11 September 2011

Slavery and Servitude

Slavery and Servitude ought to be one of Jane Austen's grittier novels. It isn't, but it is a work of fiction. The BBC is reporting that 24 people have been rescued from forced labour in a Travellers' camp in Bedfordshire. This is a story I want to keep an eye on, because it presses a number of buttons: some of the "slaves" were east European migrants, and the alleged enslavers were Travellers. A dilemma for the tabloids!

But the BBC claims the arrests were made under the Slavery and Servitude Act 2010. I'd never heard of that Act (Acts of Parliament don't usually have such evocative names) so I looked it up.  It doesn't exist. Less dramatically, the relevant piece of legislation is the Coroners and Justices Act 2009, section 71. It came into force in April 2010.

Well so what, you say, does it make any difference? It bothers me that if the BBC can't get something as basic as this right, how many of the other details of the story can we believe to be accurate? It's particularly important where the story is one where the media might be expected to have a biased view already. As I say, I'll keep an eye on this. And, to be fair, The Guardian also refers to the non-existent Act, so I suppose the mistake arose with the Police or with the news agency that spread the story.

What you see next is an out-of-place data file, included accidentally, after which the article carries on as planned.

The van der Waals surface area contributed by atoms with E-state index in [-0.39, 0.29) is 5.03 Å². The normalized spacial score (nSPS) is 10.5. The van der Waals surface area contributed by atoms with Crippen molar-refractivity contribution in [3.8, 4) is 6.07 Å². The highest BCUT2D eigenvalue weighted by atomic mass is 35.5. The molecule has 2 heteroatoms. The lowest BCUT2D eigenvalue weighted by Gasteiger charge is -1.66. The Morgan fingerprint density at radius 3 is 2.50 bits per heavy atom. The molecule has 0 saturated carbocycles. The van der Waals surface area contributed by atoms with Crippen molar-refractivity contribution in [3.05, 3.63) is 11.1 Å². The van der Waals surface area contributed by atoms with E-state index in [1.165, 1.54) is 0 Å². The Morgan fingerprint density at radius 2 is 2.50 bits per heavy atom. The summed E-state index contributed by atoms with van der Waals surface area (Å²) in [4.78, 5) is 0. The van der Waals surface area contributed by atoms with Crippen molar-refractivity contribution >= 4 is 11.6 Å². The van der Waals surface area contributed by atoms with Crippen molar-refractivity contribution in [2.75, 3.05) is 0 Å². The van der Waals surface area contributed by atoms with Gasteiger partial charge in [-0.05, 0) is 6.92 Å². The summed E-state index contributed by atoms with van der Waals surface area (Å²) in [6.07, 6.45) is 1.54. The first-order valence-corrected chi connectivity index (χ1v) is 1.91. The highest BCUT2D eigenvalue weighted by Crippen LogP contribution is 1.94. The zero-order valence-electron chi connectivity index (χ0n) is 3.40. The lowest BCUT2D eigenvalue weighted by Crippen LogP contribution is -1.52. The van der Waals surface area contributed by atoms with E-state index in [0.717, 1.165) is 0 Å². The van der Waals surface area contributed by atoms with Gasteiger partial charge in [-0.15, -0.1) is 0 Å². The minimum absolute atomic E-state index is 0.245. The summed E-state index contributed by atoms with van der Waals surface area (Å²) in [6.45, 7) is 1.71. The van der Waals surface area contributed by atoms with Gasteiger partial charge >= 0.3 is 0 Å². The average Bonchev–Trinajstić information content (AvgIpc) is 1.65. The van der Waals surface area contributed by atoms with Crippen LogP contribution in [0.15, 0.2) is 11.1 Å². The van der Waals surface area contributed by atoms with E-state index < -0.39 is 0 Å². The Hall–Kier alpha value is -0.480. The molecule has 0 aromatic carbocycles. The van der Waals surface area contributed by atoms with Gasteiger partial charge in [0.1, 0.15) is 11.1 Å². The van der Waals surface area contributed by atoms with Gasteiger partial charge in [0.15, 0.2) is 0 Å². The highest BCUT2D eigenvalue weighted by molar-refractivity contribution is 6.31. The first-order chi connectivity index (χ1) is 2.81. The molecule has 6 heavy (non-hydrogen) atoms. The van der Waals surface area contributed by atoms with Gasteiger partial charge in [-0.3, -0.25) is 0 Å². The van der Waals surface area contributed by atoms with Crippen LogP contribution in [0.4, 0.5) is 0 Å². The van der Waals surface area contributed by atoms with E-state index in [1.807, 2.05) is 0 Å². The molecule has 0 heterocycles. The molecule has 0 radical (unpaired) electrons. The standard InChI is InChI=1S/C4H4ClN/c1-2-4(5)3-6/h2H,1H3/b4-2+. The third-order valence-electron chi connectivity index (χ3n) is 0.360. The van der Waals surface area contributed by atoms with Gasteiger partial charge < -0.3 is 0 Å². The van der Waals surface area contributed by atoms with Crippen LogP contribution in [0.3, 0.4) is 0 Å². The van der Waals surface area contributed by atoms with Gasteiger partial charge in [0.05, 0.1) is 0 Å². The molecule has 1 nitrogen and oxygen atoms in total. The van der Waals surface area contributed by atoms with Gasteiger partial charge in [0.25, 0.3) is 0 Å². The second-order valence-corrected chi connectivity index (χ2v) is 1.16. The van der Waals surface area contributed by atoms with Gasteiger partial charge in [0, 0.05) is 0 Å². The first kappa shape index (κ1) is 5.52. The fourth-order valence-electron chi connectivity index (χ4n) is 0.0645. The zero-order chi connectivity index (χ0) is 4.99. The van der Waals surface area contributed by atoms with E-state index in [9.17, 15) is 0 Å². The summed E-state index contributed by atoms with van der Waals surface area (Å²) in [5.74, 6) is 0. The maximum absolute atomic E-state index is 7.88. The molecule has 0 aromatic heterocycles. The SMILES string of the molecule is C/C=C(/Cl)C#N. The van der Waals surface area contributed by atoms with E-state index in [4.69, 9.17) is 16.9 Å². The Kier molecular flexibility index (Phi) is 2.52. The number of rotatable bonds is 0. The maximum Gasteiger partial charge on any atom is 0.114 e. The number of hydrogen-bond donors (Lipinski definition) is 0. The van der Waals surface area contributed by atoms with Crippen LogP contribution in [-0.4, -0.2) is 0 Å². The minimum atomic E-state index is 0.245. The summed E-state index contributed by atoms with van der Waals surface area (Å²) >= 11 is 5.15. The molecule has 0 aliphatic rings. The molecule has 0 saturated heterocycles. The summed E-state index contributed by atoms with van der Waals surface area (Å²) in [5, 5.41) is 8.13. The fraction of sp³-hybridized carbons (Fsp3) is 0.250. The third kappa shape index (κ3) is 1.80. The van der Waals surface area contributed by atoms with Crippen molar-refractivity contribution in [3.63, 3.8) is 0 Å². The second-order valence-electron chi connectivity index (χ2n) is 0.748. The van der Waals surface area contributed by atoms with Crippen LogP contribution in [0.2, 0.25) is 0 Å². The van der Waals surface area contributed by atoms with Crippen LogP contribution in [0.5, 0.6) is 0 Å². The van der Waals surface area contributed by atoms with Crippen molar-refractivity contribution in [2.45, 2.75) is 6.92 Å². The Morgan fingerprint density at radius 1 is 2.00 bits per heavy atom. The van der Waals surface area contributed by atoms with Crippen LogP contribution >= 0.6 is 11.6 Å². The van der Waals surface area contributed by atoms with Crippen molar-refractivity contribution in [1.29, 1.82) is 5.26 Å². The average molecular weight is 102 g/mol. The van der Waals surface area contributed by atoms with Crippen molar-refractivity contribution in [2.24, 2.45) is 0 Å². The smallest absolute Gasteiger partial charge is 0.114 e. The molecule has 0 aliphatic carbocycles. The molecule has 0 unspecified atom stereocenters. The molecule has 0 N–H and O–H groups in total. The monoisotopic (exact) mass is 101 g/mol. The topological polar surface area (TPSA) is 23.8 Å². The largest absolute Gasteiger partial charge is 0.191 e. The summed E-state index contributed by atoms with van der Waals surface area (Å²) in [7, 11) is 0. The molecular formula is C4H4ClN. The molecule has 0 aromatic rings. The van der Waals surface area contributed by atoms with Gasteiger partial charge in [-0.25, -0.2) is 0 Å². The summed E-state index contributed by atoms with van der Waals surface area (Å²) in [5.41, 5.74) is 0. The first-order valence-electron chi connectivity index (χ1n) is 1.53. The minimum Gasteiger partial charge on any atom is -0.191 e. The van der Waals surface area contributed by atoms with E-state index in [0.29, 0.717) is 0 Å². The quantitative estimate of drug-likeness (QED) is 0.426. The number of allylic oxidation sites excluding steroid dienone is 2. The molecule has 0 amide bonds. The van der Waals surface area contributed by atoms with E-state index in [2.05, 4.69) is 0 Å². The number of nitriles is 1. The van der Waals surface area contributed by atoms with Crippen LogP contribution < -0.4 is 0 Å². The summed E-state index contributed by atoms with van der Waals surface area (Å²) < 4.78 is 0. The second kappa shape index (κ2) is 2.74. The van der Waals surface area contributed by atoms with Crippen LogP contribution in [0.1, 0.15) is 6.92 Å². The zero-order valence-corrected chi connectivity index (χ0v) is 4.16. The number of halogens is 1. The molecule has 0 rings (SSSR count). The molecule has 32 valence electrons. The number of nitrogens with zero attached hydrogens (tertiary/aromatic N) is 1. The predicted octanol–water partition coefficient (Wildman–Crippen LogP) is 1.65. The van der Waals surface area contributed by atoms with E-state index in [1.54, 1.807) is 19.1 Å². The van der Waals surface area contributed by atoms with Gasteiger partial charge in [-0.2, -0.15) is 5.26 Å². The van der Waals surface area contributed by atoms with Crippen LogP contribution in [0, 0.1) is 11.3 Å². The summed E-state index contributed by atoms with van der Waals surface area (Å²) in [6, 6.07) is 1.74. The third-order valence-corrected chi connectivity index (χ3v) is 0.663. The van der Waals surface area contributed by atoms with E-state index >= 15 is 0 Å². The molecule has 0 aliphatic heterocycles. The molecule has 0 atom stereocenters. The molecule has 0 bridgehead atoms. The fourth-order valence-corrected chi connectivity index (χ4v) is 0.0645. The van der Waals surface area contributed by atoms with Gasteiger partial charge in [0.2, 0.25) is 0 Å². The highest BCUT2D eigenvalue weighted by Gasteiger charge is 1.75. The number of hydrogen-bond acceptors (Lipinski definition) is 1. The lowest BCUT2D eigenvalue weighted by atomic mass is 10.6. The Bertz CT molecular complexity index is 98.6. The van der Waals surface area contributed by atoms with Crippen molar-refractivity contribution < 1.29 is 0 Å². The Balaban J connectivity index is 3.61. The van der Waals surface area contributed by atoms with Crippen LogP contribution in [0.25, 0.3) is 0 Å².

*Ooh, and there's another button pressed: the Act refers to the European Human Rights Convention, which, as every tabloid journalist knows, allows Travellers to do whatever they bloody well like.

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